Heartless thieves steal disabled boy's pony
HEARTLESS thieves have stolen a pony that was helping a disabled boy with his therapy.
Gin Gin grandmother Phyllis Bromley said the pony had been bought to help her grandson, Hugo Kraay, who has cerebral palsy and epilepsy.
"He was in a paddock and there was no way he could have got out on his own," she said.
"Someone would have to have unlatched the gate to let him out."
Mrs Bromley said she discovered the horse had gone on Thursday morning.
"When the police came they saw tyre tracks on the road," she said.
Mrs Bromley said Hugo had had a difficult start to life.
"He stayed in hospital for two weeks after he was born, and he was in and out of hospital for two years," she said.
She said she and her husband had got the horse, sheep, cows and dogs to help Hugo with his development.
"The animals give him something to move towards," she said.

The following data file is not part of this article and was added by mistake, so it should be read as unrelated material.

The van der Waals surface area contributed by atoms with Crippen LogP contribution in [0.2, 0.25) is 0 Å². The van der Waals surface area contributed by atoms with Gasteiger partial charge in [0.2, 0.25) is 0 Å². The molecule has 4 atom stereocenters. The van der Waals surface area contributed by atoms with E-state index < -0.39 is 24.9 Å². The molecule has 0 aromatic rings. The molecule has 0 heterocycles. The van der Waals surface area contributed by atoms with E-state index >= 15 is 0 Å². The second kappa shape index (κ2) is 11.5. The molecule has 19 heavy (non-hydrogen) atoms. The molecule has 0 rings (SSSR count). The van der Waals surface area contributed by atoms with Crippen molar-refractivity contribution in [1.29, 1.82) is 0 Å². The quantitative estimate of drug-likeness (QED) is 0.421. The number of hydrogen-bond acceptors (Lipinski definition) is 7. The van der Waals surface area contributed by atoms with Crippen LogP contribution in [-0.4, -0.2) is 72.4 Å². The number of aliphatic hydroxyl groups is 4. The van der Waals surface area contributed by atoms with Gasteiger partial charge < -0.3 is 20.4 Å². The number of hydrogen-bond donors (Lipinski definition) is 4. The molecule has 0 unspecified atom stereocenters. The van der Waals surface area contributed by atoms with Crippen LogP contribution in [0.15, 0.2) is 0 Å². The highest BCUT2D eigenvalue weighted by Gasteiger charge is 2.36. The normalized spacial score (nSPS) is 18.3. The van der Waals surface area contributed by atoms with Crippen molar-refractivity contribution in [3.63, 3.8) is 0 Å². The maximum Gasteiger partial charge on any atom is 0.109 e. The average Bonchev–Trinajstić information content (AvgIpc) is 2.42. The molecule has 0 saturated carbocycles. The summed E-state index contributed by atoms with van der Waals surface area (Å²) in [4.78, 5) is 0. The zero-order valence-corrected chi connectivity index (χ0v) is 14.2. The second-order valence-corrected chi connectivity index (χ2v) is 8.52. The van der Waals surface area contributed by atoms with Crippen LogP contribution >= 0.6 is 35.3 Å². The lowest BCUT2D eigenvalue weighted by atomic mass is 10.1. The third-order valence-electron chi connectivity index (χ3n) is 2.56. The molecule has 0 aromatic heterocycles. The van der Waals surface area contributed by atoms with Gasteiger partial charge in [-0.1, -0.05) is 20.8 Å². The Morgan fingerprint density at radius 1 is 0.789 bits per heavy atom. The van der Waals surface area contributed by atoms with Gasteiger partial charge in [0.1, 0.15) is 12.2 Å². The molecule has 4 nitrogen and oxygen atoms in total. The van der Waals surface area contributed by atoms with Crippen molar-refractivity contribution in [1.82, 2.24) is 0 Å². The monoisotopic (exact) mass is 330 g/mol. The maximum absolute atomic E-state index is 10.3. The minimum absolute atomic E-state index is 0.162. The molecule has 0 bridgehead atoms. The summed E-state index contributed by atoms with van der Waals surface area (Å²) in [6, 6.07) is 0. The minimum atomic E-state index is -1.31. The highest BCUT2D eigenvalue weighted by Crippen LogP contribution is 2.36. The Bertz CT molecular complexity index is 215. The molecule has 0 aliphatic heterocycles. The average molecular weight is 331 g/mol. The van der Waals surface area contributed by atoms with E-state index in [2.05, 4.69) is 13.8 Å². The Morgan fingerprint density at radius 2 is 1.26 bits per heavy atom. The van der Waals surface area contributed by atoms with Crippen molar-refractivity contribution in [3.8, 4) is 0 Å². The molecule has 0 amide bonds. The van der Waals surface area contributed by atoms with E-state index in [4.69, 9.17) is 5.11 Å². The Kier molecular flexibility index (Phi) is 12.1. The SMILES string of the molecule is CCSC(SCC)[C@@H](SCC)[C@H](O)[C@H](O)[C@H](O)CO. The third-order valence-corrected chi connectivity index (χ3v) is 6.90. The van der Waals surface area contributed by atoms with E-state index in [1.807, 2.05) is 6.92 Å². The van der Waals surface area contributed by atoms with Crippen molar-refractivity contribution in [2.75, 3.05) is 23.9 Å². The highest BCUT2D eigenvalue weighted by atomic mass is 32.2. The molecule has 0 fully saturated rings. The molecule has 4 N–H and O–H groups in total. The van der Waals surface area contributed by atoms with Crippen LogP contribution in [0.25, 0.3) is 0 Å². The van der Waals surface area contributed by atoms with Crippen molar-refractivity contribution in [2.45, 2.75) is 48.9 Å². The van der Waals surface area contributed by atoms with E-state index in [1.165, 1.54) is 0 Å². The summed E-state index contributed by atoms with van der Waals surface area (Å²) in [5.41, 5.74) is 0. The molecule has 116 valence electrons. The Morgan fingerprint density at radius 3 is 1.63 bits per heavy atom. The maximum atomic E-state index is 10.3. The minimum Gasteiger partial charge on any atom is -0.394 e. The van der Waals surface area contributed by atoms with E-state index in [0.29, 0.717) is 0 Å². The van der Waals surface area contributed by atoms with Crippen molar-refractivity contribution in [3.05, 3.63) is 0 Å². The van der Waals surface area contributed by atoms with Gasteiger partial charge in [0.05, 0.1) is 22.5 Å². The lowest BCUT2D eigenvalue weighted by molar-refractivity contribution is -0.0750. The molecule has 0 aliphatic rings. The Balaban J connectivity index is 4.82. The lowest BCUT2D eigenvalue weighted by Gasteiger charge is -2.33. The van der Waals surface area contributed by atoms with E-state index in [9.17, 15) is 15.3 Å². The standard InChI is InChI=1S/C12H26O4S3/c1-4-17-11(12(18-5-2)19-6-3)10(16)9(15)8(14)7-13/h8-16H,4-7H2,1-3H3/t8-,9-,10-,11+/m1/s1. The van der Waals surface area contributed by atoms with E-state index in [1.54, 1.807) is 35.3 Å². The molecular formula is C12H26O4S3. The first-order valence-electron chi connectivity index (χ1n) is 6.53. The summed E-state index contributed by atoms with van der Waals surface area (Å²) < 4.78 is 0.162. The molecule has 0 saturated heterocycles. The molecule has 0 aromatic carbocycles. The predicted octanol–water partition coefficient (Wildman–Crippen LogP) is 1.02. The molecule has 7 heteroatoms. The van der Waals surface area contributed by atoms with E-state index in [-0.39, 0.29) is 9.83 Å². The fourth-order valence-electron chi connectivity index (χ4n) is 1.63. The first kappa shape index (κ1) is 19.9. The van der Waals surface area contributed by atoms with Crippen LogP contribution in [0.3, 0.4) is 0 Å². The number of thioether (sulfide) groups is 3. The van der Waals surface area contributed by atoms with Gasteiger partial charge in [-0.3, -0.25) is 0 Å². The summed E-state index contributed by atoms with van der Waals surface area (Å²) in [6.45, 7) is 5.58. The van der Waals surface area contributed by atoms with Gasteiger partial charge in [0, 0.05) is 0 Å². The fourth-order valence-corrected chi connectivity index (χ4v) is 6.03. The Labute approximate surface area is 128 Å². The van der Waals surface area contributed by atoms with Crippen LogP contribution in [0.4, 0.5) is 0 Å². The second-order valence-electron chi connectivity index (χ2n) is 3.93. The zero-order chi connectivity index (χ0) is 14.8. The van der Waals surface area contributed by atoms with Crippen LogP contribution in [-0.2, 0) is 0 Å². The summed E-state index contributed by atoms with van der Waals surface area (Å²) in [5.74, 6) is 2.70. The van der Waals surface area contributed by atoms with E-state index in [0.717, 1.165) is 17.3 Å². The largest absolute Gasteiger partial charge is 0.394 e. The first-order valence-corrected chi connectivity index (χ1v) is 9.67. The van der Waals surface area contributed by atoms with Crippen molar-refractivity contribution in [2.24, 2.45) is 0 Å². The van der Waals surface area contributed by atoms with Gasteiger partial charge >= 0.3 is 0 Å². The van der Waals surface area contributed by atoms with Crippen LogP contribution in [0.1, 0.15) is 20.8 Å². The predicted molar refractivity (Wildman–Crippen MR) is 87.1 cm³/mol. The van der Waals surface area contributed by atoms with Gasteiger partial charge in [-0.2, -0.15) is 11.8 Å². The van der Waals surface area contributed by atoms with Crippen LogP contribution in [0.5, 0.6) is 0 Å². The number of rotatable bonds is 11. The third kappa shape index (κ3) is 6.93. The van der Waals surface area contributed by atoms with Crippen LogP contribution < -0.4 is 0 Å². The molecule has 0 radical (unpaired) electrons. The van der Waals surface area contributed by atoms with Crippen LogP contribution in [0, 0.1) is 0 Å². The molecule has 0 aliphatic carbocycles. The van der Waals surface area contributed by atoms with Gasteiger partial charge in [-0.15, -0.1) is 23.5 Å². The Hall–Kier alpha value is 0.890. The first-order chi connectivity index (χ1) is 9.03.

Hugo also goes to the Bundaberg Special School twice a week.
Mrs Bromley said they had had the pony for about two months.
"Someone who drives past my property must have seen him and seen how friendly he is," she said.
"The kids are always playing with him."
Mrs Bromley said it was impossible to imagine a friendlier horse.
"I'll never be able to replace him because you need a horse with his kind of personality," she said.
"The biggest thing is finding a horse with the nature that can work with Hugo."
Mrs Bromley said Hugo was almost four, and just could not understand where the horse had gone.
"Someone must have walked him out the front gate and loaded him during the night," she said.
"He is so friendly he will follow anyone."
Mrs Bromley said the horse was too small to jump over the fence, and even if he did get out he would not have gone far.
"He would hang around the house because that's where he gets his food and water," she said
. Mrs Bromley said the horse was a small chocolate brown pony.
She asked anyone who spotted him to ring the Gin Gin police.